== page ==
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Reviews 31 Days of Horror

Alice, Sweet Alice

Alice, Sweet Alice

Communion

Alfred Sole

USA, 1976

Credits

Review by Jenny Jediny

Posted on 14 October 2007

Source Anchor Bay Entertainment DVD

Categories 31 Days of Horror

If Alfred Sole had continued to direct horror films, he may have made it in the ranks as a second tier Brian De Palma; Sole’s Communion, reissued and now more popularly known as Alice, Sweet Alice is a cut up version of far more famous scary flicks, but cheap and dirty, without much in the way of original inspiration. Yet there’s an indulgence to Alice, Sweet Alice, at times both comical and oddly arresting in its depiction of Alice, who may or may not be one of the infamous “bad seeds” bred in the horror genre.

Alice, Sweet Alice might have kept its original title, with its ominous overtones; the film is drenched in religious imagery of the high Catholic kind. Crucifixes and Virgin Mary statues litter the background, a good portion of the film takes place in a church, and the film centers around what occurs during the ritual of first communion. Young Karen (portrayed by a prepubescent Brooke Shields) prepares for the sacrament, while her older sister Alice looks on with envy, as it becomes blatantly obvious that Karen is treated with favoritism by both their mother and a local priest Father Tom, who seems slightly too interested in Karen (at least by today’s standards). Darling Karen is the apple of her mother’s eye, while Alice sulks and plays at creepy games, burning incense in the basement, keeping roaches and occasionally leaping out from corners wearing a Venetian mask.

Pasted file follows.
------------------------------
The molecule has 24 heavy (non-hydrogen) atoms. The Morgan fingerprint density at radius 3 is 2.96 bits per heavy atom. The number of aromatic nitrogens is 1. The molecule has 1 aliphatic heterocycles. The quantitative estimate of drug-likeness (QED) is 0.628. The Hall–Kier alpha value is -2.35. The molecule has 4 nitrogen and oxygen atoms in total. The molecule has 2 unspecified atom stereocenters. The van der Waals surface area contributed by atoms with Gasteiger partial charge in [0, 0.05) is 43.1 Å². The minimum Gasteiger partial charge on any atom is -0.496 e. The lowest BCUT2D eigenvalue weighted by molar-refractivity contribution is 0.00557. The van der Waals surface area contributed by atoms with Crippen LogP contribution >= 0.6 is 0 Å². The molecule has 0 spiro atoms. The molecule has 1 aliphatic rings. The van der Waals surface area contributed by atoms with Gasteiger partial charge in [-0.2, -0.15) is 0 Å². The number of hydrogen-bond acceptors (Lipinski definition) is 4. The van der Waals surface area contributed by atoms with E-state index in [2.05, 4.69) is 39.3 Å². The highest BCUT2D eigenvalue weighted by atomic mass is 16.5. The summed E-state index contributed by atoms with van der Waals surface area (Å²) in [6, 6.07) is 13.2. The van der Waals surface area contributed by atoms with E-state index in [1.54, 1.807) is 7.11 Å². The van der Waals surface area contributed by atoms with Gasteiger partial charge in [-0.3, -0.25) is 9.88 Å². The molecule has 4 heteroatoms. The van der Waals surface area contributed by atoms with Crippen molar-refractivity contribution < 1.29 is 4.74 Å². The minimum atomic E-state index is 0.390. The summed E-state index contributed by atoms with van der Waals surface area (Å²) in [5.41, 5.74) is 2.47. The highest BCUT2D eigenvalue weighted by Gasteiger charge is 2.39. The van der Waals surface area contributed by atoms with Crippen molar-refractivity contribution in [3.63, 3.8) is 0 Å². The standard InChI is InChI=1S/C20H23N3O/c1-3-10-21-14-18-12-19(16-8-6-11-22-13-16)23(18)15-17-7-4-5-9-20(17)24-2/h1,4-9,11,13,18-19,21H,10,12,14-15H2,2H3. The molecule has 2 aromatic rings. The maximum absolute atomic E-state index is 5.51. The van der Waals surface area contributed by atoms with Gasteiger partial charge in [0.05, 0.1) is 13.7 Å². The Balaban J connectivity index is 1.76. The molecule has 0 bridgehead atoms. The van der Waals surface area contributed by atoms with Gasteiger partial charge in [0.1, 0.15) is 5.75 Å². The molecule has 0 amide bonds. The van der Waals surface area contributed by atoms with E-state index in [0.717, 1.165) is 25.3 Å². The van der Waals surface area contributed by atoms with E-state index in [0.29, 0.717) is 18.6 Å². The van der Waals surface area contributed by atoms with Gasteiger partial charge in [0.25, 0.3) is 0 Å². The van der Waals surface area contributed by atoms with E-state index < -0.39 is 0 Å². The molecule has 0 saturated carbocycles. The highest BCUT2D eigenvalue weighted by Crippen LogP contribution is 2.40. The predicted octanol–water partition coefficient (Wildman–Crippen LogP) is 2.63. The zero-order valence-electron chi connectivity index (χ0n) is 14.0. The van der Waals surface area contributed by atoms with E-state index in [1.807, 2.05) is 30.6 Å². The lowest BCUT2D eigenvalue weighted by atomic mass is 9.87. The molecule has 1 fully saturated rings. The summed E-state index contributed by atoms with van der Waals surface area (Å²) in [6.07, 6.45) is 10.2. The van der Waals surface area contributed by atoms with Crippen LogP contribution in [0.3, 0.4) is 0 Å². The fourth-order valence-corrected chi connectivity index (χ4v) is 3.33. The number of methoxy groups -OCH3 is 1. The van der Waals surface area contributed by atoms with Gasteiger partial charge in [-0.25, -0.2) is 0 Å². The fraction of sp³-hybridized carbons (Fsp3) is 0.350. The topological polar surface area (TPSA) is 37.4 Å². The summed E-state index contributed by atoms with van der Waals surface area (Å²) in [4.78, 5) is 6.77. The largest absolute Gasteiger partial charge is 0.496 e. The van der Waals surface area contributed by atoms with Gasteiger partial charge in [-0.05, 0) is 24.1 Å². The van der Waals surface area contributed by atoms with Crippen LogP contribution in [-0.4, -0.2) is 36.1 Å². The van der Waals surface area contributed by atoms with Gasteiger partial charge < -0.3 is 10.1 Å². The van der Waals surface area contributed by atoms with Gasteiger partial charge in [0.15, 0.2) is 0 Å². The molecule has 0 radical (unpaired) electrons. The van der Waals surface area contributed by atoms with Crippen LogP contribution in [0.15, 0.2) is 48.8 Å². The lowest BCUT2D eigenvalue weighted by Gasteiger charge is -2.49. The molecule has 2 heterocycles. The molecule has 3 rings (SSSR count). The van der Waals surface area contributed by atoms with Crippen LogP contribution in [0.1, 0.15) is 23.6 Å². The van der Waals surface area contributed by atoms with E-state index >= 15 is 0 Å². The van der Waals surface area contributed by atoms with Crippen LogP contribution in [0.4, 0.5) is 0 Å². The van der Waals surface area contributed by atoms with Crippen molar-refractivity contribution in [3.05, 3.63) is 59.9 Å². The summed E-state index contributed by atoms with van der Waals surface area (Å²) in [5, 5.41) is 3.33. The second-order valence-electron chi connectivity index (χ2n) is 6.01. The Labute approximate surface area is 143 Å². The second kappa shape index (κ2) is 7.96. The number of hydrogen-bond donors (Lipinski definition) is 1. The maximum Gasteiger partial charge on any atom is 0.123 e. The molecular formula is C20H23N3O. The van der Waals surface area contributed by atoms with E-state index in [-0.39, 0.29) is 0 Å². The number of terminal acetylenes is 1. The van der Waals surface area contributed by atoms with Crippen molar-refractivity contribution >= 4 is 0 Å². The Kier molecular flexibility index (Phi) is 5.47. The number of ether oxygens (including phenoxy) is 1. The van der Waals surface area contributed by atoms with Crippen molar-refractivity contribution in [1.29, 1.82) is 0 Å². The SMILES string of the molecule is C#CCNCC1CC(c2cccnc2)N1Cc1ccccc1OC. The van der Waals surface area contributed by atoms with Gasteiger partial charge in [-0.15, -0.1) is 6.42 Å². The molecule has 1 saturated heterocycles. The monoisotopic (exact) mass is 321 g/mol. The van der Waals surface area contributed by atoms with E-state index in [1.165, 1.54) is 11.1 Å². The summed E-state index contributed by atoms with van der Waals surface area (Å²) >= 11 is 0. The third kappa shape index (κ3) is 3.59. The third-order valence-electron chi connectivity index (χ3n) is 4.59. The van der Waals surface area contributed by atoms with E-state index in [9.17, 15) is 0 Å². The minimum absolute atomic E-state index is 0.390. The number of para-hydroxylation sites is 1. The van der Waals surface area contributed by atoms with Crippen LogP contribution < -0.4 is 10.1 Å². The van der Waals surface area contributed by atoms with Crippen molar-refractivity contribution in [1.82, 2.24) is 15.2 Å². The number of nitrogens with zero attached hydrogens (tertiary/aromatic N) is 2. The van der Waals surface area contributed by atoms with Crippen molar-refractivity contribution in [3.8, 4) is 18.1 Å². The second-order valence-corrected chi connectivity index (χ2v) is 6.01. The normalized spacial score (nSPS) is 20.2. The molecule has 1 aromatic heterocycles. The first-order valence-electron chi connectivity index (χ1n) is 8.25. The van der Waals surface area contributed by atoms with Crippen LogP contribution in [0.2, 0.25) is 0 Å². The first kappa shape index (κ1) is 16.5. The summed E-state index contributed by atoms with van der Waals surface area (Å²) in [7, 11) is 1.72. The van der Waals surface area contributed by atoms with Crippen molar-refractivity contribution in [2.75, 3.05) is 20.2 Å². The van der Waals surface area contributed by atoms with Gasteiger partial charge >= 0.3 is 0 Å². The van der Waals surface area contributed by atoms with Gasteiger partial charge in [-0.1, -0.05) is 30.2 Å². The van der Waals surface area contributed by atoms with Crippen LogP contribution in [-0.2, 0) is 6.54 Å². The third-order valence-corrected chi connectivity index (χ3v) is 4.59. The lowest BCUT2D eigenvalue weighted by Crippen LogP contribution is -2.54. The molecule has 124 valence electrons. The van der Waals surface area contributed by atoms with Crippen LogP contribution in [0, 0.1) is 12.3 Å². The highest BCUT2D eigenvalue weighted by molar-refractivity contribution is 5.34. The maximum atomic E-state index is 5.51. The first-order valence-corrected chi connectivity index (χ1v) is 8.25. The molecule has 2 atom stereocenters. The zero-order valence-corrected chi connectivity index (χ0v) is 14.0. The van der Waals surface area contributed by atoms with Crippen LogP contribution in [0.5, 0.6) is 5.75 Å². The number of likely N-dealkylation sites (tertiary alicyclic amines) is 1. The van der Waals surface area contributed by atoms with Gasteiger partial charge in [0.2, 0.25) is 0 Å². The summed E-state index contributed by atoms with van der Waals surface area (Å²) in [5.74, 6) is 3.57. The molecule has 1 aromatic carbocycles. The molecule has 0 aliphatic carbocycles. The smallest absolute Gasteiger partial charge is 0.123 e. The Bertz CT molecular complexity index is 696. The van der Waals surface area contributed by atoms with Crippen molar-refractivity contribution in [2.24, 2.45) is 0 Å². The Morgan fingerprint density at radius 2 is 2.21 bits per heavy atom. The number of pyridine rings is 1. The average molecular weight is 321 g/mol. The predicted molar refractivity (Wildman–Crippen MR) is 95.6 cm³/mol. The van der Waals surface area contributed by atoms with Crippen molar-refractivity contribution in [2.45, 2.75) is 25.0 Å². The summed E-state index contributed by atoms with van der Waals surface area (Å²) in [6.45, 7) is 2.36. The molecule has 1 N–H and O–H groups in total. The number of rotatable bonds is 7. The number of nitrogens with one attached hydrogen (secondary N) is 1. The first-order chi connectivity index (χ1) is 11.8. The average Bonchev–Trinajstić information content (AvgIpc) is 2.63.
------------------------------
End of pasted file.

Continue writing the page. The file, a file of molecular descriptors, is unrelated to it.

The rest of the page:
The mask, as well as her trademark yellow slicker, soon connects Alice to the sudden murder of Karen—Sole doesn’t shy away from revealing the murderer strangling Karen in costume to the viewer, but leaves the family in the dark to these details. However, is Karen really a bloodthirsty, angry older sister? The signature of that yellow raincoat is immediately recognizable to anyone familiar with Nicolas Roeg’s Don’t Look Now,, and therefore it becomes clear that the answer may not be as easy as it seems.

Shooting in what appears to be a working class neighborhood in Paterson, N.J., Sole expands his religious theme with the inclusion of not merely a largely Italian American cast, but also over-exaggerated stylistic flourishes that echo Italian – and other European – art house horror. Discovering Karen’s body in the church’s sacristy, Karen’s Aunt Annie’s horrific reaction is not only shot practically fish-eye style, but her deafening moans and screaming – Karen’s DEAD – to Karen’s mother is incredibly drawn out. Aunt Annie becomes only increasingly campy after she herself is attacked by the murderer; stabled in the thigh, she manages to not merely fall down a flight of stairs (this time an echo of Psycho) but drag herself outside, in pouring rain, to ear-splittingly scream for help.

Also admirably appalling is a performance by Alphonso DeNoble, an actor with little work to his name, but quite absolutely memorable as the landlord, Mr. Alphonso. Extremely obese, to the point where the camera captures sweat stains on his pants front, Mr. Alphonso spends his days reclining with a Chinese fan, his litter of kittens, and a constant soundtrack of old showtunes in the background. Alphonso and Alice have several verbal battles, but none quite as creepy as what occurs when she drops off the rent; taunting Alphonso, Alice suddenly finds herself cornered, threatened by his wandering hands, and retaliates in the only way she knows how – she strangles one of his kittens.

Alice, Sweet Alice does attempt to connect the dots with some psychological analysis; the vague hints at Alice’s underlying emotional issues, varying from sexual confusion to a growing teenage resentment toward her mother, are mildly intriguing, but essentially fall flat in a similar fashion to the psychologist’s explanation at the conclusion of Psycho. What is far more interesting and memorable about the film is its extreme imbalance, flawed recreations of familiar horror scenarios but with a pronounced film that coats the movie in highly repugnant imagery and sound.

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